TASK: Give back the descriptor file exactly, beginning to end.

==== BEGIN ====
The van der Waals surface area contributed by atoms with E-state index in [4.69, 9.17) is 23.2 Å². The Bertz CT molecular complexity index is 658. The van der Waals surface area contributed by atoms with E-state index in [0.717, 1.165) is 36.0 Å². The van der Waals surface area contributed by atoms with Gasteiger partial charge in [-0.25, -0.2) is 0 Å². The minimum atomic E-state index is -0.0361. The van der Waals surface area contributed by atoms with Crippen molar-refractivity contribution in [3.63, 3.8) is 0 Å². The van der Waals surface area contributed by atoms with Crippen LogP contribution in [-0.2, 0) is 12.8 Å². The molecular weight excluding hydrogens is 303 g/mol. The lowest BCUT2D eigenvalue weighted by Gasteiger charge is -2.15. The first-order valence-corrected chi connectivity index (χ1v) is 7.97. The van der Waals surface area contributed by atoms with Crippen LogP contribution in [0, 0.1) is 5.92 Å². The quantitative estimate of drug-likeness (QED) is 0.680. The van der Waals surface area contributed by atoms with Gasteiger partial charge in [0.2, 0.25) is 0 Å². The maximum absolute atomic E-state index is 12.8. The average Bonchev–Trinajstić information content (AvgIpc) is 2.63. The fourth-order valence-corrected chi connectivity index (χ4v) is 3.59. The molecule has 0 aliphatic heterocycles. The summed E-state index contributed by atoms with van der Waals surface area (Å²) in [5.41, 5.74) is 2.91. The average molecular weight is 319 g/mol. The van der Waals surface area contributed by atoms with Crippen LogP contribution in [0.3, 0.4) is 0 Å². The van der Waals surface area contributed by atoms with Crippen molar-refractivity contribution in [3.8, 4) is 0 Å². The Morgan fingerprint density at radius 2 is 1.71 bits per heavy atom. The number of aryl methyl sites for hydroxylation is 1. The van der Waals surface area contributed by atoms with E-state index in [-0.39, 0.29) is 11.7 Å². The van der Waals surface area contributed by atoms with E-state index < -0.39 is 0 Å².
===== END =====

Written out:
The van der Waals surface area contributed by atoms with E-state index in [4.69, 9.17) is 23.2 Å². The Bertz CT molecular complexity index is 658. The van der Waals surface area contributed by atoms with E-state index in [0.717, 1.165) is 36.0 Å². The van der Waals surface area contributed by atoms with Gasteiger partial charge in [-0.25, -0.2) is 0 Å². The minimum atomic E-state index is -0.0361. The van der Waals surface area contributed by atoms with Crippen molar-refractivity contribution in [3.63, 3.8) is 0 Å². The van der Waals surface area contributed by atoms with Crippen LogP contribution in [-0.2, 0) is 12.8 Å². The molecular weight excluding hydrogens is 303 g/mol. The lowest BCUT2D eigenvalue weighted by Gasteiger charge is -2.15. The first-order valence-corrected chi connectivity index (χ1v) is 7.97. The van der Waals surface area contributed by atoms with Crippen LogP contribution in [0, 0.1) is 5.92 Å². The quantitative estimate of drug-likeness (QED) is 0.680. The van der Waals surface area contributed by atoms with Gasteiger partial charge in [0.2, 0.25) is 0 Å². The maximum absolute atomic E-state index is 12.8. The average Bonchev–Trinajstić information content (AvgIpc) is 2.63. The fourth-order valence-corrected chi connectivity index (χ4v) is 3.59. The molecule has 0 aliphatic heterocycles. The summed E-state index contributed by atoms with van der Waals surface area (Å²) in [5.41, 5.74) is 2.91. The average molecular weight is 319 g/mol. The van der Waals surface area contributed by atoms with Crippen LogP contribution in [0.3, 0.4) is 0 Å². The van der Waals surface area contributed by atoms with Crippen molar-refractivity contribution in [3.8, 4) is 0 Å². The Morgan fingerprint density at radius 2 is 1.71 bits per heavy atom. The number of aryl methyl sites for hydroxylation is 1. The van der Waals surface area contributed by atoms with E-state index in [-0.39, 0.29) is 11.7 Å². The van der Waals surface area contributed by atoms with E-state index < -0.39 is 0 Å².